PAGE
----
Celebrating 100 years this week


0-UP FROM DESERT-COVER-MEDIUMWe are 100 years old as of 2017.  A history of our congregation has been put in book form. It is 400 exciting pages covering the first thirty years.

Nearly all of our original members came from families rich in the Restoration Movement.  They came here from Oklahoma and Texas, then from Arkansas and Missouri.

Tent2Casa Grande, a mining town in Arizona, began mostly as a tent city. The first meeting place of the church of Christ in the city was also a tent.

The city began with one street—Main Street—across from the railroad tracks. The city of Casa Grand began in 1912 because of silver and gold deposits, along with other minerals. The church of Christ began in 1917, five years later, because of the city. Twenty years after the church of Christ began, it had 200 members. Both were here to stay.

Here are the first members:

Facebook-Event Collage

  • 1917 – The Darters and Sharps
  • 1918 – The Griffiths
  • 1919 – The Preuitts
  • 1920 – The McNatts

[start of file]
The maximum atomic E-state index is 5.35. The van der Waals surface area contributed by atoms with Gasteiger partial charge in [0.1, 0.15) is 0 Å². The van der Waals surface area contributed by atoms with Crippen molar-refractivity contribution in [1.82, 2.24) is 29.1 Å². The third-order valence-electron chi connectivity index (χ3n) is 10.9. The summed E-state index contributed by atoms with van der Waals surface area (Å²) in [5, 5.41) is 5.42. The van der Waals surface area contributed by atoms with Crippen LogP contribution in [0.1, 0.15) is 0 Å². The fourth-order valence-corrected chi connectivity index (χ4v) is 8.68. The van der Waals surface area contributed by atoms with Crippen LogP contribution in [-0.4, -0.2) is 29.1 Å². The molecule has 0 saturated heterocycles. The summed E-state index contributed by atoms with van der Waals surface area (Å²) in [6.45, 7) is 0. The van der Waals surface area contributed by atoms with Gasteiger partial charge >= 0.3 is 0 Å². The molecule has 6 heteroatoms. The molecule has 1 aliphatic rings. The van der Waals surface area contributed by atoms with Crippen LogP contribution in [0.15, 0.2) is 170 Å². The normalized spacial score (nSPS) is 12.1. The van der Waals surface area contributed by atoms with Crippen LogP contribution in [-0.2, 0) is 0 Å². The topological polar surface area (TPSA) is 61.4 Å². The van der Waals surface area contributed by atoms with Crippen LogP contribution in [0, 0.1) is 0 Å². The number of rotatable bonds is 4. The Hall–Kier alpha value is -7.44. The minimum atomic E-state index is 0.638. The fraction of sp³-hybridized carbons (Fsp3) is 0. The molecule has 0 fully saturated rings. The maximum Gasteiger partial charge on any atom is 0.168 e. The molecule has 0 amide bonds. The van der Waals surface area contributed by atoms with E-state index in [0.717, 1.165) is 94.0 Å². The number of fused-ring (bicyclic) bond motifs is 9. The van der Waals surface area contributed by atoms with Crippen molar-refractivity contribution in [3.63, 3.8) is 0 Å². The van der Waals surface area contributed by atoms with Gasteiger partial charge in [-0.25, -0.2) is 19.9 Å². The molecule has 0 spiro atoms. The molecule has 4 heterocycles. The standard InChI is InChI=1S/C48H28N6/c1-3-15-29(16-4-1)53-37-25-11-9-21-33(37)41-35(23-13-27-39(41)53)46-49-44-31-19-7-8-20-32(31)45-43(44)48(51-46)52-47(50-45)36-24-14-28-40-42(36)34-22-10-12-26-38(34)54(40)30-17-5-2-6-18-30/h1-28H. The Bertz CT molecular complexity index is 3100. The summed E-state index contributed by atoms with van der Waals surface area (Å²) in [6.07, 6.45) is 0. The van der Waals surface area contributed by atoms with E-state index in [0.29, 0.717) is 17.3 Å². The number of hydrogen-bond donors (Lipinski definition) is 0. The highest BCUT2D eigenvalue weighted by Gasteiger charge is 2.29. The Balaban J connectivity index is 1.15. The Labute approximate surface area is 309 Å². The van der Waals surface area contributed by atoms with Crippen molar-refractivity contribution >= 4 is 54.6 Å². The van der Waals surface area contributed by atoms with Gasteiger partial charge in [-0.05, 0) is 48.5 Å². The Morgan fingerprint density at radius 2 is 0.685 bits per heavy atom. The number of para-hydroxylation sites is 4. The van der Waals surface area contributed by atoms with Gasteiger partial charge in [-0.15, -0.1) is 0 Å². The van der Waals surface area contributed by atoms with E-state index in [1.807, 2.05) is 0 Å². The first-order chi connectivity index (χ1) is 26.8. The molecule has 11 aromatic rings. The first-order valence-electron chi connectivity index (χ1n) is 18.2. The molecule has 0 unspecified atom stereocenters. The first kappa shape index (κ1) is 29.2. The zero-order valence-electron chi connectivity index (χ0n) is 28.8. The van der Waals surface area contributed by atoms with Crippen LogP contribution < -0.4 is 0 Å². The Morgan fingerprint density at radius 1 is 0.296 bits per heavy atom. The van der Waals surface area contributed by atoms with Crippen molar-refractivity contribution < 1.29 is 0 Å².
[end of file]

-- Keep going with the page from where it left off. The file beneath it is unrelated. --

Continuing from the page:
• 1921 –  The Fritzingers and Tindalls
  • 1922 – The Benders
  • 1926 – The Tacketts
  • 1927 – The Germans
  • 1928 – The Amblers and Wilsons
  • 1929 – The Sheltons and Sanders’s
  • 1930 – The Hendrix’s
  • 1931 – The Fosters and Eastridges
  • 1932 – The Foxes
  • 1933 – The Whites, Sweets, and Williams’s
  • 1934 – The Whiteheads
  • 1935 – The Frasers
  • 1936 – The Prices, Mastersons/Halls, Gebharts, Hills, Wittens
  • 1937 – The Hons, Coyles, Higgins’s, Wuertz’s
  • 1938 – The Wallers, Turners, Fegusons
  • 1939 – The Taylors
  • 1940 – The Grubbs’s and Bentles
  • 1941 – The Crows, Barnes’s, Wilsons, Jones’s
  • 1943 – The Wilsons and Chisums
  • 1944 – The Forsheys, Brysons, an Goffs
  • 1945 – The Carters and Kinsers
  • 1946 – The Lamberts, Brumages, and Owens’s
  • 1947 – The Lowes and Caruths

Hon-Adrian&Lena1941Our first full-time preacher was Adrian Hon. His parents had taken him to Japan as missionaries around 1910 when there was still a bounty on the heads of Christians.  His ancestors were preachers back 100 years before.



Adrian’s wife’s family ~ the Cartrights ~ came to Phoenix in the 1800s and began the first non-denominational church of Christ in Arizona.



Everyone, come home! Come home to the church your parents and grandparents and great grandparents worshiped with. After 100 years, we have held on to their legacy. We think they would be proud of us. Don’t you?